There’s been so many sublime albums, tracks and EPs which have made themselves known to Live4ever’s radar screen during the past twelve months that it would be impossible to give them all a mention. But we’re going to have a damn good go. Here, we’ve picked out ten of our essential releases which made their way into our Radar section this year; with debut albums, EPs and interviews all featured within.
Live4ever’s Essential Listening 2012 series will continue tomorrow with some of our favourite and most popular videos of the year, and stay tuned for plenty more Radar bands when we look back on our Essential Tracks, Gigs and Albums during the next few weeks.
“Far too many bands fall into the trap of being one-trick ponies, hitting on their formula and sticking to it. But once things get stale, any attempts to adjust leave them out of their depth and wanting – yesterday’s men. The 1975 are different…there’s a depth to their talent, a willingness to experiment, and a penchant for bravery.”
“These songs deserve to be part of a greater work, but this is only the beginning. Given time, and maybe some healthy-sized casks of quaffing ale, just imagine what more they might be capable of. And if you’re going to imagine, you couldn’t find a more joyful collection of songs to start you off.”
“An album of ideas, an exciting glimpse into the future of a fresh-faced four-piece full of chart potential, and a fitting addition to the explosion of magical music coming out of the London scene. Despite the obvious influence, The Cellophane Flowers are no pretenders. They’re the real deal.”
“Channeling the spirit of past greats as well as contemporary acts will attract the ears of those who share their exquisite musical taste. There is certainly room in 2012 for a band with big ambition and this bunch have a bright future, with plenty of talent, time and a wealth of material on their hands.”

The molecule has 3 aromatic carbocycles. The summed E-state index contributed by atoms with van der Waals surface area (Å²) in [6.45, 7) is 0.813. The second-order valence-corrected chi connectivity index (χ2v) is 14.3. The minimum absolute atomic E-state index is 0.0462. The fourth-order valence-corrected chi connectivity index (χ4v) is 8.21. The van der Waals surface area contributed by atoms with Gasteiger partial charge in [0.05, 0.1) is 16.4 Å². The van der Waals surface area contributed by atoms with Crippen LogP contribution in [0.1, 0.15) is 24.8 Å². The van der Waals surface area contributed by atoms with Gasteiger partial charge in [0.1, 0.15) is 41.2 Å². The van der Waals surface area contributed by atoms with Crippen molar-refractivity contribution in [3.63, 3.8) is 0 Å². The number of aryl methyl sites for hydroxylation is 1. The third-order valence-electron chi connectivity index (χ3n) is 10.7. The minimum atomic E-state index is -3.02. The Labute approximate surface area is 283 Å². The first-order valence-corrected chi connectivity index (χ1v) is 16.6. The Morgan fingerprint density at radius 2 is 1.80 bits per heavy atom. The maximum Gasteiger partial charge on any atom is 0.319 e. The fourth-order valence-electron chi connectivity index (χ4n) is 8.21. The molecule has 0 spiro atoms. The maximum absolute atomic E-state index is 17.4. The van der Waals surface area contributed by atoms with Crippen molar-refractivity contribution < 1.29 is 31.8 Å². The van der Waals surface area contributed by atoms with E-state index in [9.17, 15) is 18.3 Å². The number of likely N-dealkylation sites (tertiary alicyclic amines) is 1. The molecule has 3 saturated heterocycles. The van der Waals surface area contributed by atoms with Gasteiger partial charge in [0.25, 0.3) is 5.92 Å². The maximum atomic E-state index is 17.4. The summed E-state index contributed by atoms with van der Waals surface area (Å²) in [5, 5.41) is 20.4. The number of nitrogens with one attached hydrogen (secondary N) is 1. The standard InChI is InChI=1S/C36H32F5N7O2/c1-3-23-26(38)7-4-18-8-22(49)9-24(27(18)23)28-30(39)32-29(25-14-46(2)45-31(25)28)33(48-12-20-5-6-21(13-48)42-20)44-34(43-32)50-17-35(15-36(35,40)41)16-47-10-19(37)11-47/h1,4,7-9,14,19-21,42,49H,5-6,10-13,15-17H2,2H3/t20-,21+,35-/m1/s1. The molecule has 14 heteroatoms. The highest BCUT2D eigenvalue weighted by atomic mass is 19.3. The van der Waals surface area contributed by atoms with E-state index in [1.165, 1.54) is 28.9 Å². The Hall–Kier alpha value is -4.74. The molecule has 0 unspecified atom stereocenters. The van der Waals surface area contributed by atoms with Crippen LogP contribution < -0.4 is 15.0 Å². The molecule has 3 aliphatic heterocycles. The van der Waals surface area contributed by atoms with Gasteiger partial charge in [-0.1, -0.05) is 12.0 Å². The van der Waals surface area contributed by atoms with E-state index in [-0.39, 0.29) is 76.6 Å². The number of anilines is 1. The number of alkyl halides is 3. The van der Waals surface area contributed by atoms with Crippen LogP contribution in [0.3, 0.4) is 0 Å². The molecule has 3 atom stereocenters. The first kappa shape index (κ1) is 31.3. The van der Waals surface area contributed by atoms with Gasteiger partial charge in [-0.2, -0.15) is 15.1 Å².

“A bold venture into new territory; an opportunity to experiment…There may be times when the grandiose production feels a little cloying, begging for a break, and craving some space. But perhaps that was the intention – as he says himself in ‘Better Off’: ‘And in the end I fucked it up, Just enough to know that I am better off’.”
“The band have enough variation to set them apart from the collection of prior new wave pioneers, injecting the genre with a renewed sense of cerebral ingenuity which may well see the dawning of a revitalised new era for innovative, credible, shimmering indie pop of which the music world has been lacking for several years.”
“Even the great first records tend not to stretch the artist’s artistic license too much, but in just eight songs which comprise Eugene Twist’s ‘The Boy Who Had Everything’, a heady fusion of blues, jazz, 50s rock, soul, psychedelia and pop marks the 25-year-old musical polymath as a true original.”
“‘Chances of Life‘ sees them widen their gaze, turn the Marshall stacks down a little and craft some truly memorable melodies. From the offing, it resembles a studied sophomore album, a band full of beans but wanting more than to just bludgeon the listener with fat riffs and eager electronica.”
“The record twists and weaves its way through a labyrinth of genres, ensuring the band are fundamentally impossible to tie down to one specific category, all the while maintaining that new groove Brooklyn swagger made famous by a certain Ms Debbie Harry and her Blondie cohorts some 35 years ago.”
“The Lighthouse & The Whaler’s ‘This Is An Adventure’ comes off completely natural. It feels fresher, bolder, surer in itself. On the evidence of this record, these aren’t the kind of musicians to just tiptoe into new territory; they’re happier splashing in all the puddles, making a mess and to hell with the laundry bill.”
Essential Listening 2012 Series:
- Blur still uncertain of future after recording 'The Magic Whip'
- Brandon Flowers adds date to May UK tour, posts new video
- Paul Weller unveils 'Saturns Pattern' title-track in full
- Review: The Cribs - 'For All My Sisters'
- Brian May: Claims Sacha Baron Cohen had rejoined Freddie Mercury biopic were a 'joke'